In a corporation, the components of contributed capital include the legal capital and other related collections to the stock issued, like the share premium. What about in a sole proprietorship or partnership? Read on for examples of all these cases.
What is an Accrued Expense? “The financial statements are almost finished, Sir,” declares Miss Ballesteros, the secretary. “But there are some accrued expenses that are still computed by one of the clerks.” This article utilizes payroll and taxes as examples and explains how to calculate them.
“Cashflow Payback Period! You are still using it, MIss Perez? Let me tell you one thing: Our competitors have grown fast in a span of two years. Let us consider the time value of money or we will lose resources in another two years,” demands Mr. Howen, the company’s Vice President for Finance.
“Calculate average accounts receivable! That is very easy, Miss Dannison. I just wonder why you need this for our portfolio. Know anything about it?” asks Terry, Miss Dannison’s assistant. “I need the amount for the financial analysis, Terry,” Miss Dannison answers.
How does the accounts payable process work? Miss Moore tells of an old theft. “Against accounts payable, Miss Moore?” asks Mr. Smith, operations manager. “The culprits must have been trusted people and the company must not have had a well guarded accounts payable process! It will not happen again.”
Define Incremental Analysis! “Yes, Mr. Stephens. We can accept the offer of Howard Trading. There is an incremental profit of $7,000 because the incremental revenue of $15,000 is bigger than the incremental cost of $8,000,” says Miss Vargas. “That is good, Miss Vargas,” replies Mr. Stephens.
“I understand fundamental accounts receivable formulas! They are just easy to make,” says Anne, the accountant at RidgeLeg. “Yes, they are, Anne,” replies Mrs. Leghorn, the owner. “And we need them at this time to know how things will be going through.” Let’s look at how they’re used.
“Explain Contribution Margin Analysis! Miss Hanes, I would like you to review the techniques used by our previous financial analyst. Be ready to present your analysis during the next monthly meeting. Do not forget to consider the price and profit targets,” says CEO McHaven.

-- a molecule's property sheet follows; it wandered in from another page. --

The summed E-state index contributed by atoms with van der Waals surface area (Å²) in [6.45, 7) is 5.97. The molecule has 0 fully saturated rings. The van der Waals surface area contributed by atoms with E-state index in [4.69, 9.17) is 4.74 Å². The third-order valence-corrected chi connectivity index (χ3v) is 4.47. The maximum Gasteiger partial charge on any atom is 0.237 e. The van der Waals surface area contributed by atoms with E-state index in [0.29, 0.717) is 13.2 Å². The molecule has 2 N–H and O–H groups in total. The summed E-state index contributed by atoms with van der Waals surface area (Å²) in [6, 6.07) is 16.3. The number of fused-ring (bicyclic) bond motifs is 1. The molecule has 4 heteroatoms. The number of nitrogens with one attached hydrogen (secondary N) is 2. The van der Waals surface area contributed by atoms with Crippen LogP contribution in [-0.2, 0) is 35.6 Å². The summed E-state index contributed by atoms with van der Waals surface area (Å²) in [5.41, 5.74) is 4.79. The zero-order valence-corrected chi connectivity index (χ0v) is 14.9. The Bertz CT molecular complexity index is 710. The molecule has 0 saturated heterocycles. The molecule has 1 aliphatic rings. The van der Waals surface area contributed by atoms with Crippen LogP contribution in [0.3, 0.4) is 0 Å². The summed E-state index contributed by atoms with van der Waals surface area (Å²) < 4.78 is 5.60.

“Capital expenditure budget? Do you want to say that my request will not be approved because it is not included in that budget, Miss Kelly? What is in that capital expenditure budget?” demands Engineer Lapuz of his accountant. Let’s learn more about capital expenditure budgets.
Both beginning and ending inventory amounts are crucial figures that affect a number of other financial metrics. To make sure these values are as accurate as possible, adjusting entries for closing inventory may be needed.
Fixed Assets! Hench Apparel just purchased a computer package amounting to $800,000 the other month, and Hench has this entered below the standard Return on Investment. But what about the building that was acquired through financing? Let’s take a look at IFRS accounting for fixed assets.
If you want to more closely monitor the profitability of investments, you may want to switch over to using the equity method. We’ll take a closer look at the advantages of this method and walk through a detailed example.
“Adjusting entries? You still have to work on those before presenting the financial statements, Miss Lopez? Are those really so difficult that you cannot assign those to your assistant?” says, Mr. Fox, the owner. Let’s look at categories of adjusting entries to see how Miss Lopez will fare.
When Jewel Corporation undergoes an external audit, a work plan for idle funds is made. “Bond investment for our idle funds?” asks Mr. Canes, the auditor, of the Chairman. “Can we request the auditors to discuss the revisions on the principles for these assets at the exit conference tomorrow, sir?”
When does one shift budgeting methods? Read why Mr. Sonic says, “There is still unfavorable factory overhead variance for October! Whatever suggestions you have there to improve our performance, like a shift from static budget to another method, we will implement them right away!”
What if your company awaits approval of a loan? Maybe your accountant will say, “Sir, I know that our application will be approved. Even though we have monthly uneven cash flows our cash flow statement always shows there are sufficient funds to allow for monthly amortization.” What happens next?
A design consultant tells the company CEO, “Using Standard Costing for your products will increase their market. A 10% increase on the prime cost is still smaller than the 35% increase on your sales. The public will be aware of your quality product later on.” How is this calculated?
Want to know if your planned insurance and real estate investments are positive and worthwhile undertakings when it comes to net returns? Learn how to use the Discounted Cash Flow in forming your decision.